Tuesday, September 4, 2012

Roads for the Ringlet

The Ringlet, Aphantopus hyperantus
As a wet, wet summer turns to autumn, one of the butterflies that remained flying despite of the rain will soon be gone until next year. The Ringlet (Aphantopus hyperantus) is on the wing from mid-May to the beginning of September in Ireland, but is most populous from the start to the middle of July. It is one of the most common species in Ireland and its preference for damp areas and ability to continue flying in light rain (1), unlike most other butterflies, means that this summer it was the species I personally encountered most often. Its larval food plants are almost exclusively grasses, such as Cocksfoot and False Brome, and it is around such grasses that adults are most likely to be encountered (1).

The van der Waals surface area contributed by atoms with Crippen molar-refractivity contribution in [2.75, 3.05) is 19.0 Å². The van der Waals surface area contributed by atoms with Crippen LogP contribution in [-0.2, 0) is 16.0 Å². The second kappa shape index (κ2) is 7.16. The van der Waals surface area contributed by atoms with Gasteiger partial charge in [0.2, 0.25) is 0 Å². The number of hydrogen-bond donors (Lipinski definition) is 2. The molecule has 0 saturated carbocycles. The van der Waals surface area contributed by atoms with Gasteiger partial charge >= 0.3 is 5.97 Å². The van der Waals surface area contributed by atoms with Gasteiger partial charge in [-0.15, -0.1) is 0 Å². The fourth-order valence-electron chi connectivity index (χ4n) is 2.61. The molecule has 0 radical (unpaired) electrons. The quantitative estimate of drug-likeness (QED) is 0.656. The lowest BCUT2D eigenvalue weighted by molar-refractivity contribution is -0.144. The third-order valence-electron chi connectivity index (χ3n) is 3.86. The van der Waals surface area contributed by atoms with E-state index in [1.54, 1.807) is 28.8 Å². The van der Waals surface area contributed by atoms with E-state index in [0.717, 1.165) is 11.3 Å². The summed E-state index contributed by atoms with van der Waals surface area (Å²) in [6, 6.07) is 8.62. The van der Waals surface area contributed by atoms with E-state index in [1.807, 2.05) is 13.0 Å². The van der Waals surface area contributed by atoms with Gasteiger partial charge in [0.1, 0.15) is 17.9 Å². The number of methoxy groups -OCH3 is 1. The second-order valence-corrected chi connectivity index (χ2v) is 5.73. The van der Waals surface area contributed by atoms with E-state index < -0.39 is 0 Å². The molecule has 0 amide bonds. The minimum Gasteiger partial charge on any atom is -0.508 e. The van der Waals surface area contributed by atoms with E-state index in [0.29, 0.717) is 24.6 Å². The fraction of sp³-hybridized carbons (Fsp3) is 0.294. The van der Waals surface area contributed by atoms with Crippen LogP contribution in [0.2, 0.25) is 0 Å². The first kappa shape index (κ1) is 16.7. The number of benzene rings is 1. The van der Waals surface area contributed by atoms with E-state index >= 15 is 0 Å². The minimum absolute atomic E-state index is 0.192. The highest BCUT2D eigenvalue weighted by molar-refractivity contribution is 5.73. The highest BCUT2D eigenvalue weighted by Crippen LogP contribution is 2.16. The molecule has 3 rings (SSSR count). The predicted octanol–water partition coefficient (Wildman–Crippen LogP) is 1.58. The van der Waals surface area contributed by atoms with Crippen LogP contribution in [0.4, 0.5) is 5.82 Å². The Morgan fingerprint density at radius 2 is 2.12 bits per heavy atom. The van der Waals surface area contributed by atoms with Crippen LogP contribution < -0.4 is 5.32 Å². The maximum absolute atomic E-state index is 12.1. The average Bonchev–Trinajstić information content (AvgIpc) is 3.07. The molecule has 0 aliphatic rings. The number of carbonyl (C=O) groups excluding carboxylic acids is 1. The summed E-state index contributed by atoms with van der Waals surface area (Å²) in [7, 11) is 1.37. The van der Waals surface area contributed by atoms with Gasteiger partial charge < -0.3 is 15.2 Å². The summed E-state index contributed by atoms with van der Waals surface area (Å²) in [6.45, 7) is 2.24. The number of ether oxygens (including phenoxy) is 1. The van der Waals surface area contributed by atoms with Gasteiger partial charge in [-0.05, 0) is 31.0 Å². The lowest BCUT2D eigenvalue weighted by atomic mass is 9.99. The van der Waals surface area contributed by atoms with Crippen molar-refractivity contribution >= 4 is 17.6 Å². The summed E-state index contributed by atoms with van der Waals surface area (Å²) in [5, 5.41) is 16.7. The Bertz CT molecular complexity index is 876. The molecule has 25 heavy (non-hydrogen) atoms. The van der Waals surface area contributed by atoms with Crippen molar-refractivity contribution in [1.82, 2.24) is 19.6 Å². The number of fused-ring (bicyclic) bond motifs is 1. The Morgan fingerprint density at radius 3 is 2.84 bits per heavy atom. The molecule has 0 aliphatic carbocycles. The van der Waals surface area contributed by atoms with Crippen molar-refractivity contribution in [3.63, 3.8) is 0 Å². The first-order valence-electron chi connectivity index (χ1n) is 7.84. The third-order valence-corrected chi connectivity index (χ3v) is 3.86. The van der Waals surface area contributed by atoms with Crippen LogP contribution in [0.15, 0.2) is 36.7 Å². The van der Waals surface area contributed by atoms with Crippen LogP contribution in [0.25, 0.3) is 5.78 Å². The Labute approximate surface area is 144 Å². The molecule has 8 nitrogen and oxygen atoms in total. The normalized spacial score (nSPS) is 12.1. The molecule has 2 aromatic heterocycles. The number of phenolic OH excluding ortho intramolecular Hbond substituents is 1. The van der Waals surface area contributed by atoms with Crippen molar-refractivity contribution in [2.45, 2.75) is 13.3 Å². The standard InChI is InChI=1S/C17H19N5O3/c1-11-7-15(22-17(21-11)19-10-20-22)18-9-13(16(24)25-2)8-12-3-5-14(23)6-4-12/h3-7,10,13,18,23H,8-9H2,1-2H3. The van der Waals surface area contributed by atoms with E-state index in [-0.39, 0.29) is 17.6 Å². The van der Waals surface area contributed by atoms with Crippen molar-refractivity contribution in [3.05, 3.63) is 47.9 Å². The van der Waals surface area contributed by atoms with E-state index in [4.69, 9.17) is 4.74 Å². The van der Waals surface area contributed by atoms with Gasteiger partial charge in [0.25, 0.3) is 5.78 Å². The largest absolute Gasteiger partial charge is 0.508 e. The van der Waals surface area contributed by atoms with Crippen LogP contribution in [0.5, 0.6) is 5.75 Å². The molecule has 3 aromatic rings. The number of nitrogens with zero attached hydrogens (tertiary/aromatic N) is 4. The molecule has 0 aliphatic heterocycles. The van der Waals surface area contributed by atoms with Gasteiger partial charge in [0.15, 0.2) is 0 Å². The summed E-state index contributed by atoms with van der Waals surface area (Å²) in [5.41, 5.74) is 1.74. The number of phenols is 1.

The Ringlet, Aphantopus hyperantus
Unfortunately, changes in agricultural practices and development have lead to a destruction of the semi-natural grassland habitats where these plants thrive, putting pressure on populations of A. hyperatus. Not all such development is without some benefit, however. Roadside verges and intersections have become home to many of the plant species associated with these habitats (2). It has been shown in a study on Finnish roads that the correct management of these areas through practices such as mowing can maintain populations of A. hyperantus and provide an alternative habitat for the butterfly (2). Intensive mowing should be avoided and mowing in mid-summer should only take place if road safety dictates. Even then only partial mowing in mid-summer is preferable, with a total mowing in late summer.
  1. Nash et al., 2012. Ireland's Butterflies a Review pp. 205-207
  2. Valtonen and Saarinen, 2005. Annales Zoologici Fennici 42 pp. 545-556

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